Setting SMART goals is a great way to provide your team with a sense of direction, motivation and a clear focus to what they should aim for. 

We detailed what SMART stands for and some useful guiding questions to help you frame your goals:


  • Specific: A goal that’s linked to a single activity, thought or outcome 
    • Who is involved or assigned to this goal? 
    • What do you want to achieve with this goal? 
    • Why should you (the assignee) work on it?


  • Measurable: A goal that is quantifiable and trackable. One-off tasks count too (complete/ not complete) 
    • Is it quantifiable? 
    • How can you measure your progress? 
    • What is an indication that you’ve reached your goal?


  • Actionable: A clear set of actions required to make progress towards a goal
    • Has this been done before?
    • What are the specific steps you need to take to bring you closer to completing it?


  • Realistic: How likely are they to achieve it
    • Do you have sufficient resources and capabilities to achieve this goal? 
    • Is the goal attainable within the given time and resources?
    • If no, how will you attain it?


  • Time-bound: Every SMART goal must have a specific start and finish date to set a clear expectation and motivate them towards completion
    • When do you want to achieve your goal?
    • Are they specific steps you want to be completed within a specific timeframe?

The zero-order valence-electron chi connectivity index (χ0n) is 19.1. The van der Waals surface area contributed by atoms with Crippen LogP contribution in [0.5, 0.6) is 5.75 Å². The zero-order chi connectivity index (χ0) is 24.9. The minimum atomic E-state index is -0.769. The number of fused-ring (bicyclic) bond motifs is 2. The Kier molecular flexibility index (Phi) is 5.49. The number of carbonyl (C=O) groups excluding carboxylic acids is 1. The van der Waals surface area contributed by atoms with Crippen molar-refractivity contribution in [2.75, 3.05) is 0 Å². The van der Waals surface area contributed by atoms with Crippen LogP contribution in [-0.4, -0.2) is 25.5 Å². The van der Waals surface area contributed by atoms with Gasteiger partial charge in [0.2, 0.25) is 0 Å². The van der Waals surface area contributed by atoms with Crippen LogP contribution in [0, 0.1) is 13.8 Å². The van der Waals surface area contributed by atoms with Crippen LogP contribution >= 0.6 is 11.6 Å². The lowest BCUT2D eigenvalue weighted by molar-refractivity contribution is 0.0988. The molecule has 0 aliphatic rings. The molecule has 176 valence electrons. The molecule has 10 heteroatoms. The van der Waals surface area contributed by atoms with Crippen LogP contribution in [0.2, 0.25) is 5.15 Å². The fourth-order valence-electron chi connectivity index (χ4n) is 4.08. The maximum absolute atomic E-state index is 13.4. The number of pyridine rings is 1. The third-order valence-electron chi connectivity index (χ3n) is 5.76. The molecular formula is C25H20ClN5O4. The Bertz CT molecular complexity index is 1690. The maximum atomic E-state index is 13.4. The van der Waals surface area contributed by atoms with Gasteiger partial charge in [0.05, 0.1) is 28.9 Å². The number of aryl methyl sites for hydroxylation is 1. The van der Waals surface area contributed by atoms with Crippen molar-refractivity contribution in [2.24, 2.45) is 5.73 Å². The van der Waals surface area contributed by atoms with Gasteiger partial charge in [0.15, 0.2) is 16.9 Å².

So, what does a good SMART goal look like? A great example of a SMART goal strikes a balance between being challenging enough to motivate them but defined enough so that they have a clear roadmap of what needs to be done to achieve it.

If you have yet to set specific goals with your team, it’s best to get cracking. 

Do it as soon as you can even if the next review is still some way off or you have yet to book their time to conduct your performance review on a regular basis. 


2. Take Notes For The Next Performance Review 


Make the most out of your performance reviews by taking down notes and documenting your findings. As far as good conversation flows, you’ll see how helpful it is to capture both quantitative and qualitative attributes of your direct reports.

Record-keeping is also important to formalize the performance review process. Here’s why it’ll help you in the long-run:


  1. Gives you an overview of their individual strengths, weaknesses and accomplishments
  2. Allows you to discern any positive or negative patterns in their behavior and work ethics 
  3. Helps you track their long-term performance 
  4. Makes your employee reviews less time consuming
  5. Helps you stay on track with the meeting agenda (See item #5 on this checklist)
  6. Maintains transparency and leaves no room for misunderstandings